State of Green Business
Nest Labs: Automating the demand side of the smart grid
Nest Labs: Automating the demand side of the smart grid
There are many conceptions of what the smart grid is and what it should do for us, the ratepayers who will finance the necessary upgrades to California’s electrical system. I find the concept of a “smart-grid ecosystem” -- with smart customers, smart utilities and smart markets -- to be a helpful guidepost as we seek to evaluate what should be accomplished by the utilities trusted to deploy our smart grid.
Ecosystems achieve resiliency through diversity. We want a variety of clean energy resources on the supply side -- hydropower, wind, solar photovoltaic, solar thermal -- spread across a variety of locations (but never too far from customers). Similarly, on the demand -- or customer -- side, the idea is that Californians, buildings, appliances and electric vehicles create an intricate, synergetic web that can be made more efficient and flexible with customer education and empowerment, customer-focused energy pricing policies and demand-response programs (which allows customers to voluntarily reduce peak electricity use in response to a signal from their electric utilities and receive a payment for doing so).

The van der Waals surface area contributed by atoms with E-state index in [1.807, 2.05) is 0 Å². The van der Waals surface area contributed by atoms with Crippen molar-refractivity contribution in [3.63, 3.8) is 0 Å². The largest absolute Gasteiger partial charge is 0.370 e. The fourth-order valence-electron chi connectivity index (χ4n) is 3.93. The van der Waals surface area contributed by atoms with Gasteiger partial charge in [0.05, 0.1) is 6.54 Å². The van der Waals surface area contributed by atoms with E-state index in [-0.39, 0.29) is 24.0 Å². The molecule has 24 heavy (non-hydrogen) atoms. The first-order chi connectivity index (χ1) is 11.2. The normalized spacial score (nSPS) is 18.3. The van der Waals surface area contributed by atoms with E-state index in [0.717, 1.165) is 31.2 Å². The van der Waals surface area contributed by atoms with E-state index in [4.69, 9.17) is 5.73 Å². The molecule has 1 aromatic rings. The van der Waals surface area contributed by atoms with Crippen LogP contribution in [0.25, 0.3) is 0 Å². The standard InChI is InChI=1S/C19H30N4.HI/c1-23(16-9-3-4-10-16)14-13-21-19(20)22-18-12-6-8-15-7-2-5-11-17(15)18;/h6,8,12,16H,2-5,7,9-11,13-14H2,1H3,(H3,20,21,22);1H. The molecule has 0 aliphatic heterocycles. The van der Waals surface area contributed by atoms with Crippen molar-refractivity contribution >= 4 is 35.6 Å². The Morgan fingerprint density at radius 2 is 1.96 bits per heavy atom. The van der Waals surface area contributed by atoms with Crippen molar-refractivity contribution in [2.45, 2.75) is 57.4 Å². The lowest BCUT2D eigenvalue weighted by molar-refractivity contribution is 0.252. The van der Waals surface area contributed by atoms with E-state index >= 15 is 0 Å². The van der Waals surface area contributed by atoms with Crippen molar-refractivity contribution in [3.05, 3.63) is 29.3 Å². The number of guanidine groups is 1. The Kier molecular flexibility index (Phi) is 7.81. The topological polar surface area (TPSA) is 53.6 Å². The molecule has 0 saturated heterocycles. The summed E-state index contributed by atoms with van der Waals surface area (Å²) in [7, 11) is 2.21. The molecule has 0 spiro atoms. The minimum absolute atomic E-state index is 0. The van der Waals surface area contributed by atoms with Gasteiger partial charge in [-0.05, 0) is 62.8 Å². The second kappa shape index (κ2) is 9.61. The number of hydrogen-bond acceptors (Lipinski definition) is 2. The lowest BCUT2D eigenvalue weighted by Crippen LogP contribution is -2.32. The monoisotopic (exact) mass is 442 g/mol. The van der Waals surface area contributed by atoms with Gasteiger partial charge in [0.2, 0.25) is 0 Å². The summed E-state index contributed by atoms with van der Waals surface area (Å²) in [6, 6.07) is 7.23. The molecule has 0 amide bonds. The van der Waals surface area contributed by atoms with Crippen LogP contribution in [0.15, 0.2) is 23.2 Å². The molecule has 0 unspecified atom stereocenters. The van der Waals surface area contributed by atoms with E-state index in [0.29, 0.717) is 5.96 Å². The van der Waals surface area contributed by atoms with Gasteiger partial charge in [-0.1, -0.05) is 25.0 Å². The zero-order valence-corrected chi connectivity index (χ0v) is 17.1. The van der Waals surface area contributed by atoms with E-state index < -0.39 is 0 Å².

There are other ways to contemplate diversity in the energy context: Unlike some other states, most Californians can’t choose their power providers, although they can choose among rate “plans” (which are payment schemes, not plans to help manage energy use and costs). EDF recognizes that a smart energy marketplace will thrive with a greater variety of competitors, products and services, and would like third-party energy service providers (that catch-all term includes organizations that deliver energy services and products to customers at a variety of levels throughout the smart grid ecosystem) to be able to participate.
Last month’s announcement by Nest Labs is proof that the smart-grid ecosystem is alive and well. With utility partnerships in California and Texas, among other places, Nest uses its intelligent, WiFi-connected thermostat to help customers smartly and painlessly trim energy use by learning -- and mimicking -- their temperature preferences automatically. For example, the Nest’s Seasonal Savings services will alert your thermostat when new seasonal rates apply and the device will begin making slight adjustments to its presets in order to adapt to predictable weather trends.
Even more exciting is Nest’s Rush Hour Rewards service that provides centralized, automated small reductions to heating or air conditioning at times of peak demand, when energy use is highest. The offering in particular is designed to enable customers to be good environmental stewards by enrolling in peak energy trimming programs, such as Southern California Edison’s Peak Time Rebate rate. Another benefit of participation is lower energy bills.